• by mcpkaaos (449561) on Saturday July 01, 2006 @08:42PM (#15644059)
        From the website (but not the article):

        UPDATE - June 2006:

        Just to give some additional information on John Boko. As I write, I have been in contact with "John" posing as a fellow scammer looking for work. John has just offered me a job as just one of several of his European representatives to help cash and transfer payments from scammed victims for him. I was offered between $2,000 and $3,000 per month just for the simple job of gathering victim's payments together and forwarding the money into his bank account.
      • by RyoShin (610051) <`tukaro' `at' `gmail.com'> on Saturday July 01, 2006 @09:05PM (#15644117) Homepage Journal
        This is exactly what I was thinking upon reading the article.

        I went to the 419Eater page for it, and all the e-mails appear to have come from the same person. So, it could be that he throught that $25,000 was worth it, and actually went through the trouble of having someone make these (which, from the looks of it, were not bad.)

        However, there is always the chance that he had a friend genuinely interested in doing artwork. Considering the area he was supposedly writing from, it wouldn't be unknown for the friend to not have e-mail or regular PC access.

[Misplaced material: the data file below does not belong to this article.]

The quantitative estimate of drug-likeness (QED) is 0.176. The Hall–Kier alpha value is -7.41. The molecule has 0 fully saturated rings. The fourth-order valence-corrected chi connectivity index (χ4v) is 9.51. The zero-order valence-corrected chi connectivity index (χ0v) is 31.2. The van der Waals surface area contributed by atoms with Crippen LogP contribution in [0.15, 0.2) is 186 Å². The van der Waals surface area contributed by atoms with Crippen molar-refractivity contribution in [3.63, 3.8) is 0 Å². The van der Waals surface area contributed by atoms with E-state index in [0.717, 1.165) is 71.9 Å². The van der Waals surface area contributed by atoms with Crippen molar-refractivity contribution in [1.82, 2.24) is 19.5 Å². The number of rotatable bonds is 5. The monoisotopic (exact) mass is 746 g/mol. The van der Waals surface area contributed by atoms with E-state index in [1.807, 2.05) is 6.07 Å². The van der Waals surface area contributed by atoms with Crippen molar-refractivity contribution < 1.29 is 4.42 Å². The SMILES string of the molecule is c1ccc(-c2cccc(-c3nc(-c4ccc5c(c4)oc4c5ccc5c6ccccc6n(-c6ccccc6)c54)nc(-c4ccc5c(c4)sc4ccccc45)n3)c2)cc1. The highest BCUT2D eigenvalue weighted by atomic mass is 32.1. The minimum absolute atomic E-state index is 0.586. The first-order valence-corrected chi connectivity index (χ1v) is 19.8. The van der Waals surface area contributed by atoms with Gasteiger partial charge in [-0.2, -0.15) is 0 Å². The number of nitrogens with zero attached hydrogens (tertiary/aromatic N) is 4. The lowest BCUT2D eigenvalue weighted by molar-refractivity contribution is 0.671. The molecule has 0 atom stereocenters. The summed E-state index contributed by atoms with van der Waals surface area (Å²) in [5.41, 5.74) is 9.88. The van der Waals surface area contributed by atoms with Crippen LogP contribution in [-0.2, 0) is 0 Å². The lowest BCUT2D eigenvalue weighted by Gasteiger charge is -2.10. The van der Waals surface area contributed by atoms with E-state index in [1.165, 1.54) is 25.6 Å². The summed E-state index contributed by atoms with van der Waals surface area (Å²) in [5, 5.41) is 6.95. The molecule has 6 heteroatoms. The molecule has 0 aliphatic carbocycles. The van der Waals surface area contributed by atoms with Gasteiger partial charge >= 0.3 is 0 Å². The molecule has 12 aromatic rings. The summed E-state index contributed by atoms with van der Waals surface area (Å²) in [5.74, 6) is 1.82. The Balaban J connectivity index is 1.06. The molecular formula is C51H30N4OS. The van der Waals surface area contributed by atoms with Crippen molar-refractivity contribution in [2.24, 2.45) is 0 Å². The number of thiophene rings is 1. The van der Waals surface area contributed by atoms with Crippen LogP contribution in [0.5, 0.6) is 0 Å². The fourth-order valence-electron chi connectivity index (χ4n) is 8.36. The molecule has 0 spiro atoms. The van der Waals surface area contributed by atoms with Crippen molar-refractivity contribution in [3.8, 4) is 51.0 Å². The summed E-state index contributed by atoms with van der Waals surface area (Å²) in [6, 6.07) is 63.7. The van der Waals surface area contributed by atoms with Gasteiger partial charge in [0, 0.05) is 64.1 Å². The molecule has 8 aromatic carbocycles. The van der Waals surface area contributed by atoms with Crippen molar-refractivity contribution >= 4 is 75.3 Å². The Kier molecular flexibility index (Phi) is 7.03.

The work he received might be considered theft, or conspiracy; after all, he was promising a chance at money, and someone was submitting their artwork for a chance toward that money (when there was none.) It would be the same as selling some guy raffle tickets at $5, when there is no actual raffle, let alone a prize.

        Then there was the fact that he posed as a police officer, which I believe is a felony here in the States.

        The little note at the end somewhat consoles my worries, though; it looks like the guy contacted him again to work in a scam ring.

        Don't get me wrong; scamming 419 scammers isn't inherently bad. The longer we can string them along, the less time they have to go after innocent people, and the more wary they are about making actual contact. But things like this cross the line, in my opinion; getting money or items from them is no better than them trying to get items or money from us. After all, if someone breaks into your house and steals something of yours, you can break into their house to steal it back (or steal something else!)

        To fight the wrong and win, you cannot drop to their level, lest you become what you fight.
        • However, there is always the chance that he had a friend genuinely interested in doing artwork.